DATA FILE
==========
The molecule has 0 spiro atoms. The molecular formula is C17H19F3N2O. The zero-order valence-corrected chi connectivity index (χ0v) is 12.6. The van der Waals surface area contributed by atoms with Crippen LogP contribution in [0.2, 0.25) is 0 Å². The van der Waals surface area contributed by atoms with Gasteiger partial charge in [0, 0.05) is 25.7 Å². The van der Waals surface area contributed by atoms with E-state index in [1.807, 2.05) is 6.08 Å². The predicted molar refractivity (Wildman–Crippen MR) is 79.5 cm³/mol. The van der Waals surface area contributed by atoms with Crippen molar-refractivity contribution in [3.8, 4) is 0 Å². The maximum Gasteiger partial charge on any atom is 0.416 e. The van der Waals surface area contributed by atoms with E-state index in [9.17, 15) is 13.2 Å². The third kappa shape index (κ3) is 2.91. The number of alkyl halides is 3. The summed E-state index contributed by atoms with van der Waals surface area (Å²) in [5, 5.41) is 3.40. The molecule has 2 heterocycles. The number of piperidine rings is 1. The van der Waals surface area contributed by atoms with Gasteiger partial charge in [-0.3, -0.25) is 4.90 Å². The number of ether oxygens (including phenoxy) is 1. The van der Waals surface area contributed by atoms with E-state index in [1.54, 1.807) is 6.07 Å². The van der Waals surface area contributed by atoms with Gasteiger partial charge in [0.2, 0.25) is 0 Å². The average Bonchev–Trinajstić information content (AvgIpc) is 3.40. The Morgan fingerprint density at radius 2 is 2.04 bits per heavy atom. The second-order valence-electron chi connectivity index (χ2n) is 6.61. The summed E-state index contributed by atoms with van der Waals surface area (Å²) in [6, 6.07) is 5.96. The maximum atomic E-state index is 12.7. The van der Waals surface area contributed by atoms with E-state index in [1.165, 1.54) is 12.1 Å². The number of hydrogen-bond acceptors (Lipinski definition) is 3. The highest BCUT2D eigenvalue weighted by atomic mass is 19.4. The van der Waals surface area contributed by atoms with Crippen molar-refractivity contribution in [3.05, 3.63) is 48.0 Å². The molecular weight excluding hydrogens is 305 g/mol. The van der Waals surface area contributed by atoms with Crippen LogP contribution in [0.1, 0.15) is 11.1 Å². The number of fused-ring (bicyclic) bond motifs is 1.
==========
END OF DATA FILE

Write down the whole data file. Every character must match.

The molecule has 0 spiro atoms. The molecular formula is C17H19F3N2O. The zero-order valence-corrected chi connectivity index (χ0v) is 12.6. The van der Waals surface area contributed by atoms with Crippen LogP contribution in [0.2, 0.25) is 0 Å². The van der Waals surface area contributed by atoms with Gasteiger partial charge in [0, 0.05) is 25.7 Å². The van der Waals surface area contributed by atoms with E-state index in [1.807, 2.05) is 6.08 Å². The predicted molar refractivity (Wildman–Crippen MR) is 79.5 cm³/mol. The van der Waals surface area contributed by atoms with Crippen molar-refractivity contribution in [3.8, 4) is 0 Å². The maximum Gasteiger partial charge on any atom is 0.416 e. The van der Waals surface area contributed by atoms with E-state index in [9.17, 15) is 13.2 Å². The third kappa shape index (κ3) is 2.91. The number of alkyl halides is 3. The summed E-state index contributed by atoms with van der Waals surface area (Å²) in [5, 5.41) is 3.40. The molecule has 2 heterocycles. The number of piperidine rings is 1. The van der Waals surface area contributed by atoms with Gasteiger partial charge in [-0.3, -0.25) is 4.90 Å². The number of ether oxygens (including phenoxy) is 1. The van der Waals surface area contributed by atoms with E-state index in [1.54, 1.807) is 6.07 Å². The van der Waals surface area contributed by atoms with Gasteiger partial charge in [0.2, 0.25) is 0 Å². The average Bonchev–Trinajstić information content (AvgIpc) is 3.40. The Morgan fingerprint density at radius 2 is 2.04 bits per heavy atom. The second-order valence-electron chi connectivity index (χ2n) is 6.61. The summed E-state index contributed by atoms with van der Waals surface area (Å²) in [6, 6.07) is 5.96. The maximum atomic E-state index is 12.7. The van der Waals surface area contributed by atoms with E-state index in [1.165, 1.54) is 12.1 Å². The number of hydrogen-bond acceptors (Lipinski definition) is 3. The highest BCUT2D eigenvalue weighted by atomic mass is 19.4. The van der Waals surface area contributed by atoms with Crippen molar-refractivity contribution in [3.05, 3.63) is 48.0 Å². The molecular weight excluding hydrogens is 305 g/mol. The van der Waals surface area contributed by atoms with Crippen LogP contribution in [0.1, 0.15) is 11.1 Å². The number of fused-ring (bicyclic) bond motifs is 1.